This week has seen Facebook’s calls for lighter regulations rebuffed by EU regulators who have told the platform it needs to fall in line.
Snapchat is hoping to improve wellbeing on iuts platform with the introduction of a new feature.
Advertisers on Amazon are set to increase budgets this year as the platform saw strong revenue growth in 2019.
LinkedIn is to shut down its Sales Navigator Gmail extension in March.
Finally, Twitter has introduced a new feature for Threads but people are still moaning about the lack of an ‘edit’ feature for tweets.
We’ve got all the details in this week’s news roundup:
Facebook has been told that it needs to work in-line with EU regulations rather than trying to make regulations fit its requirements. Industry commissioner, Thierry Breton, had a closed-door meeting with Facebook’s CEO Mark Zuckerberg and said afterwards that Facebook needs to adapt to regulations.
Breton said “It’s not for us to adapt to this company; it’s for this company to adapt to us” as he rejected a discussion paper issued by Facebook. The paper rejected “intrusive regulations” and provided suggestions for looser rules that would see companies periodically publish enforcement data. Breton said that these proposals were insufficient.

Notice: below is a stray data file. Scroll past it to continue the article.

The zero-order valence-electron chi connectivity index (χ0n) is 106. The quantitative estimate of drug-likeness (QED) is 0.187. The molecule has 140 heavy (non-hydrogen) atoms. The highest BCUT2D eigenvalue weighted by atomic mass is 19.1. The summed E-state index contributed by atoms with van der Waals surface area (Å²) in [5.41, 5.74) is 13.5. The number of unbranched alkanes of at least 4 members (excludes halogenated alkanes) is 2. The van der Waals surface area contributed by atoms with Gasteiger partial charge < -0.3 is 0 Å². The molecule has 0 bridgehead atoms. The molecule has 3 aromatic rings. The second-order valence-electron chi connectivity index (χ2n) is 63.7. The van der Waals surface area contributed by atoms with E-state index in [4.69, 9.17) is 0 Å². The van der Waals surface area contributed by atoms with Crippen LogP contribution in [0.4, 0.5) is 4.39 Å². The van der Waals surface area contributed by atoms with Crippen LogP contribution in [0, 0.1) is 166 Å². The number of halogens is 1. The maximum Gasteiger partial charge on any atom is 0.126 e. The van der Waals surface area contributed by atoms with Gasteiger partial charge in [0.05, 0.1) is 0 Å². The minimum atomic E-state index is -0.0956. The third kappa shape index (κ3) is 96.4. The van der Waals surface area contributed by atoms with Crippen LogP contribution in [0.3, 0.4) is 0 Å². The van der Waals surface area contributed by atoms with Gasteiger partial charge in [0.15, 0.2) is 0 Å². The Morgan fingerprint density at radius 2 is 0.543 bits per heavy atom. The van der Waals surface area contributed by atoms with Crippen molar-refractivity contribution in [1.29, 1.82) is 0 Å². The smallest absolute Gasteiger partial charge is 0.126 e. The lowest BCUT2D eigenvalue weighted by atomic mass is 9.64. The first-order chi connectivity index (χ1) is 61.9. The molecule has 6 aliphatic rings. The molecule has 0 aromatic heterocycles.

It wasn’t just Breton who called for Facebook to step up, Vera Jourva, EU justice chief also aid Facebook needs to do more, especially when it comes to hate speech, fake news and voter manipulation.
She said: ‘Facebook cannot push away all the responsibility. Facebook and Mr Zuckerberg have to answer themselves a question ‘who do they want to be’ as a company and what values they want to promote. It will not be up to governments or regulators to ensure that Facebook wants to be a force of good or bad.”
This follows on from Facebook being slow to deal with increasing privacy concerns and its refusal to do more around political advertising.
Snapchat is launching a new search tool aimed at wellbeing in a bid to address any potential mental harm caused by using its platform. The new search tool provides more streamlined access to resources on mental health issues, such as anxiety, depression and suicide.
The tool, called ‘Here for You’, is designed to take health and wellbeing head-on. It follows on from issues being raised about the connection between social media and mental health issues, which Instagram has been trying to address in recent months with a number of changes.
It seems about time that Snapchat did something to address mental health and wellbeing on its platform after a 207 study by the Royal Society for Public Health found that Snapchat had a net negative impact on those aged 14 to 25. Of the 1,500 surveyed, 71% were supportive of initiatives like pop-ups that warned of social media overuse.
In a blog post, Snapchat said: “Today, in honour of Safer Internet Day, we are announcing several resources to help uphold this responsibility. We’re starting with a new feature, called Here For You, that will provide proactive in-app support to Snapchatters who may be experiencing a mental health or emotional crisis, or who may be curious to learn more about these issues and how they can help friends dealing with them.